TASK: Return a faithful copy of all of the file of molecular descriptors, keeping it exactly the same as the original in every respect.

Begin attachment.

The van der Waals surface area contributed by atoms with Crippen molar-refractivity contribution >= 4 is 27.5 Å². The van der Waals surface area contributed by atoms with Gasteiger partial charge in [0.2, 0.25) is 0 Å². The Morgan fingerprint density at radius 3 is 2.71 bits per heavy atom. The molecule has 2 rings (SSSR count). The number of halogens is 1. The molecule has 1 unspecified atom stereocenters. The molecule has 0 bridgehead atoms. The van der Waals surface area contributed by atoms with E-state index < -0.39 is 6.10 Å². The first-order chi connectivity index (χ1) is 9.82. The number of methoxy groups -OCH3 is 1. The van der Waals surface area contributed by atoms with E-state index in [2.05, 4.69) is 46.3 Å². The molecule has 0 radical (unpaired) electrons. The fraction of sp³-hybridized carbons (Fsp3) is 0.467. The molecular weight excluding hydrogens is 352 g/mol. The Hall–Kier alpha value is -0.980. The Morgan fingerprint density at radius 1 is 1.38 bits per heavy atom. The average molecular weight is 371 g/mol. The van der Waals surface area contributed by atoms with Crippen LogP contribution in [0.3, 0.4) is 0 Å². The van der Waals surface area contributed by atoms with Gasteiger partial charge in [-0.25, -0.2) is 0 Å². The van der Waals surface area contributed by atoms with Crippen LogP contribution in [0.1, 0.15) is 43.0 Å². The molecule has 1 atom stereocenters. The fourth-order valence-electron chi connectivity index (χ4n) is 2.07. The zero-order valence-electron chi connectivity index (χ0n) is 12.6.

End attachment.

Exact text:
The van der Waals surface area contributed by atoms with Crippen molar-refractivity contribution >= 4 is 27.5 Å². The van der Waals surface area contributed by atoms with Gasteiger partial charge in [0.2, 0.25) is 0 Å². The Morgan fingerprint density at radius 3 is 2.71 bits per heavy atom. The molecule has 2 rings (SSSR count). The number of halogens is 1. The molecule has 1 unspecified atom stereocenters. The molecule has 0 bridgehead atoms. The van der Waals surface area contributed by atoms with E-state index < -0.39 is 6.10 Å². The first-order chi connectivity index (χ1) is 9.82. The number of methoxy groups -OCH3 is 1. The van der Waals surface area contributed by atoms with E-state index in [2.05, 4.69) is 46.3 Å². The molecule has 0 radical (unpaired) electrons. The fraction of sp³-hybridized carbons (Fsp3) is 0.467. The molecular weight excluding hydrogens is 352 g/mol. The Hall–Kier alpha value is -0.980. The Morgan fingerprint density at radius 1 is 1.38 bits per heavy atom. The average molecular weight is 371 g/mol. The van der Waals surface area contributed by atoms with Crippen LogP contribution in [0.3, 0.4) is 0 Å². The van der Waals surface area contributed by atoms with Gasteiger partial charge in [-0.25, -0.2) is 0 Å². The van der Waals surface area contributed by atoms with Crippen LogP contribution in [0.1, 0.15) is 43.0 Å². The molecule has 1 atom stereocenters. The fourth-order valence-electron chi connectivity index (χ4n) is 2.07. The zero-order valence-electron chi connectivity index (χ0n) is 12.6.